New York, NY
The Otto Kahn Mansion was designed in the Italian Renaissance palazzo style with specific references to Palazzo della Cancelleria in Rome. At the time of its construction, it was the largest private residence in New York City, built on 6 lots with 145 feet of street frontage. On the north side of the site is a courtyard formed by the north façade of the main building, west-facing façade of the east end of the structure and an L-shaped loggia. A monumental stair and water tank are enclosed in a tower situated at the southeast corner of the courtyard. The exterior walls of the mansion, including the courtyard and tower facades, are clad in Coquina limestone which is comprised of cemented fossil debris, coarse shells and shell fragments.
The James Burden Mansion has a mansard roof except at the north end where the roof terminates at a gable spanning the full width of the building. The upper slopes of the mansard are clad in copper sheet metal with batten seams. The lower slopes are clad in slate with copper sheet metal trim. The upper roof has a shallow slope, approximately 4″ per foot, while the lower slopes are nearly vertical. There are many penetrations in the upper roof including vents, skylights, mechanical installations, chimneys, and five covered openings.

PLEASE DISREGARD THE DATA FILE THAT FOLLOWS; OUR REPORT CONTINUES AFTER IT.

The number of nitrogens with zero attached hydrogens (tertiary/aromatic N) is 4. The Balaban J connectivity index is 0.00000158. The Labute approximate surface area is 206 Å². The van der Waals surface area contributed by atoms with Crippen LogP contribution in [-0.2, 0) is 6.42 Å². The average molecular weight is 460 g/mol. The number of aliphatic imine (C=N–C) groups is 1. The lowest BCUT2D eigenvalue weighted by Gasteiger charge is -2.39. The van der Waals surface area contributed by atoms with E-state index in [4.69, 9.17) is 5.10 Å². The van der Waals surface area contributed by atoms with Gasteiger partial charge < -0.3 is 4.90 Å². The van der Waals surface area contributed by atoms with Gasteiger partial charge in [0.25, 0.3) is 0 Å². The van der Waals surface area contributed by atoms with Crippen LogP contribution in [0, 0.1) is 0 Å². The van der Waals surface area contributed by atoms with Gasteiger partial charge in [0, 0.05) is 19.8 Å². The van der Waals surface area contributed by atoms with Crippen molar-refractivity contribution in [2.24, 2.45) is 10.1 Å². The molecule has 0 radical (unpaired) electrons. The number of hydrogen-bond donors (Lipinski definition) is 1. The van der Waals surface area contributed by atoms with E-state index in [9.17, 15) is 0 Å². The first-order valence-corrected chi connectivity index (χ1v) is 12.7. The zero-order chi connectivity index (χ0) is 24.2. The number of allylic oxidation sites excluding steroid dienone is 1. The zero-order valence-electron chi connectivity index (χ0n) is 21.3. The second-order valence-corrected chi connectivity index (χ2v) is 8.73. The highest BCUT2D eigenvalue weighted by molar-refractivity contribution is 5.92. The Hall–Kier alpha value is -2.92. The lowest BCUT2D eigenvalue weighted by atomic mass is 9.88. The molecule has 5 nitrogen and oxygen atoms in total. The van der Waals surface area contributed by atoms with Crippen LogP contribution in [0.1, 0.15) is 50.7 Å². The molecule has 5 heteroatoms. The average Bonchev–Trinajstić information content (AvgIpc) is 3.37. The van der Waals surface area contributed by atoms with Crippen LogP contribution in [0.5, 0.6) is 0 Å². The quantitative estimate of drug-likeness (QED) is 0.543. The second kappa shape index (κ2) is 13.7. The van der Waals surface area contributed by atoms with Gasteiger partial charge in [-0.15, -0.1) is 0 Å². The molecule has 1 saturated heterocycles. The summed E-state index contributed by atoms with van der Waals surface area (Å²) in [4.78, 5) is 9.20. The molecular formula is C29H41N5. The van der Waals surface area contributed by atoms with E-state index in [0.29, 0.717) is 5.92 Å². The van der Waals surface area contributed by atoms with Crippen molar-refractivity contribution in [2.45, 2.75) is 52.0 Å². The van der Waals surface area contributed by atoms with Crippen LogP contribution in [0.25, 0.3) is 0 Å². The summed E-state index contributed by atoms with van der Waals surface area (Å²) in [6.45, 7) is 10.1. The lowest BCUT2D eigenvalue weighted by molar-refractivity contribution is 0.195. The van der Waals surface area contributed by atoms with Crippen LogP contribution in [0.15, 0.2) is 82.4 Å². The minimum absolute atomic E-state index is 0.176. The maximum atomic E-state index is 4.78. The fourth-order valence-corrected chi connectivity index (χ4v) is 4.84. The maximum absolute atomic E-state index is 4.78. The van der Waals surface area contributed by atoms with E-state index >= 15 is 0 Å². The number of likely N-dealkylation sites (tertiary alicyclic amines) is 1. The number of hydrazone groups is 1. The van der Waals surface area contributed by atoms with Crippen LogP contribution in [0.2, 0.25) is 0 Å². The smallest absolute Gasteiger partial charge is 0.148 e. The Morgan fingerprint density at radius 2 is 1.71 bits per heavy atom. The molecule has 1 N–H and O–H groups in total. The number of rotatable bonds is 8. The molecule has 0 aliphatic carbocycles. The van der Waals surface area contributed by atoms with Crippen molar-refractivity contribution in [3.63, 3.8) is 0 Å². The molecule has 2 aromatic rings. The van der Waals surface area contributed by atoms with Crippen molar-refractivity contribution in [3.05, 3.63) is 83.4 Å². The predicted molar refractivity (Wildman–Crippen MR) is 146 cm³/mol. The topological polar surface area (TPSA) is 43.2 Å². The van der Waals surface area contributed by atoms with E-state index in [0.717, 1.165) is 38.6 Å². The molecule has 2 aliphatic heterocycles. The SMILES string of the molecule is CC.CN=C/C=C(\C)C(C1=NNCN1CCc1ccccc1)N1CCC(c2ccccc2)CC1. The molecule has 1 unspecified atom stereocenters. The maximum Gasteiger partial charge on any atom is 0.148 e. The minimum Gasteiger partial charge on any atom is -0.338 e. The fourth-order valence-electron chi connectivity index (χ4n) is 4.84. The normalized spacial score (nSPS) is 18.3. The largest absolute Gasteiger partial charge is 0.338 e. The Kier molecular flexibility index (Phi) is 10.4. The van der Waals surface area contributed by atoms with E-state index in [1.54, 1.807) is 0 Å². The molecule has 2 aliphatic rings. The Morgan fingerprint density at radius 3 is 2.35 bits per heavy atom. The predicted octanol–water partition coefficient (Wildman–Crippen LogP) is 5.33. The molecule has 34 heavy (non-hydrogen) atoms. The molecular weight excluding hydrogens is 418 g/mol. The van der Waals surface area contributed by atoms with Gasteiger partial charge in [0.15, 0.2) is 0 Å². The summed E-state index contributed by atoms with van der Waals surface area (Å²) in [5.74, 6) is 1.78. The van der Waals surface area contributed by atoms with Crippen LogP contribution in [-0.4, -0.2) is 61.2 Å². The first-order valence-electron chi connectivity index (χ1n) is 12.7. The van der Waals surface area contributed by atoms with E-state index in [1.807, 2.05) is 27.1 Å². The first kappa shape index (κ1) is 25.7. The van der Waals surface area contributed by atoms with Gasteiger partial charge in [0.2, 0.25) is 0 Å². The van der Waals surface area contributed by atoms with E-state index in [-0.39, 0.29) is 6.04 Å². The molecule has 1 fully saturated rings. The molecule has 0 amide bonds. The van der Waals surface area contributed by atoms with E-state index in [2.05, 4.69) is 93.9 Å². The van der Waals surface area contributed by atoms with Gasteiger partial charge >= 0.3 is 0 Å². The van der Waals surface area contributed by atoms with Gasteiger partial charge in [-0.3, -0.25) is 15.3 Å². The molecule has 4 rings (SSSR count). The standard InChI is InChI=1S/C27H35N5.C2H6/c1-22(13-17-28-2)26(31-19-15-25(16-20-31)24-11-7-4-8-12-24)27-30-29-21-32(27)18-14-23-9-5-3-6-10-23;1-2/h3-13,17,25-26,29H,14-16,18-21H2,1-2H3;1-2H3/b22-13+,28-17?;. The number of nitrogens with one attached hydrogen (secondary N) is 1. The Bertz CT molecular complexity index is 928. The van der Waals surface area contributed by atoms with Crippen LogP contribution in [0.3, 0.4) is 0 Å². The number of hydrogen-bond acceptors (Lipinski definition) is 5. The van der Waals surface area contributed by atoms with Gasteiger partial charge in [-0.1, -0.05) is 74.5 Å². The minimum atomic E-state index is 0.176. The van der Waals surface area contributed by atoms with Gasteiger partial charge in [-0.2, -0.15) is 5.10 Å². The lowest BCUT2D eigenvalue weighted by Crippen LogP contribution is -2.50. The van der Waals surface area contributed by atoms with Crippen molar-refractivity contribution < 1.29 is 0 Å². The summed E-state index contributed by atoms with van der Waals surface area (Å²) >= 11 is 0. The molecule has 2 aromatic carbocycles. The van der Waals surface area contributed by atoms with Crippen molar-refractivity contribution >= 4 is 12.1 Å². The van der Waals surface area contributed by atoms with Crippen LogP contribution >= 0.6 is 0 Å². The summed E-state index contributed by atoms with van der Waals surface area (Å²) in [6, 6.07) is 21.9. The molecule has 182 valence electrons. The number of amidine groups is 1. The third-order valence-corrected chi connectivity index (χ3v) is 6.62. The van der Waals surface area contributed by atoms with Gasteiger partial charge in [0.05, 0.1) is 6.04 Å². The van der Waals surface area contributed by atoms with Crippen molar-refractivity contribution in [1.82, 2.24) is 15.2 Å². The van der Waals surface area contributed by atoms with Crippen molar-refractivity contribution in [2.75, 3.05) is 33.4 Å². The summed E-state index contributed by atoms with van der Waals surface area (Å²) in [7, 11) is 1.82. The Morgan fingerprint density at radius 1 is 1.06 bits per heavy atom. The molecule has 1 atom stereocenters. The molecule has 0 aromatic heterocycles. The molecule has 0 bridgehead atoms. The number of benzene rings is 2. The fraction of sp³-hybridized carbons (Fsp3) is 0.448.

Scope of work
- Investigated and documented existing conditions at the exterior coquina masonry and clay tile roofs of the courtyard and tower facades of the Otto Kahn Mansion.
- Investigated and documented the roof and flashing systems of the James Burden Mansion.
- Otto Kahn Mansion by J. Armstrong Stenhouse with C.P.H. Gilbert (completed 1918)
- James Burden Mansion by Warren, Wetmore and Morgan (completed 1905)
- Convent of the Sacred Heart School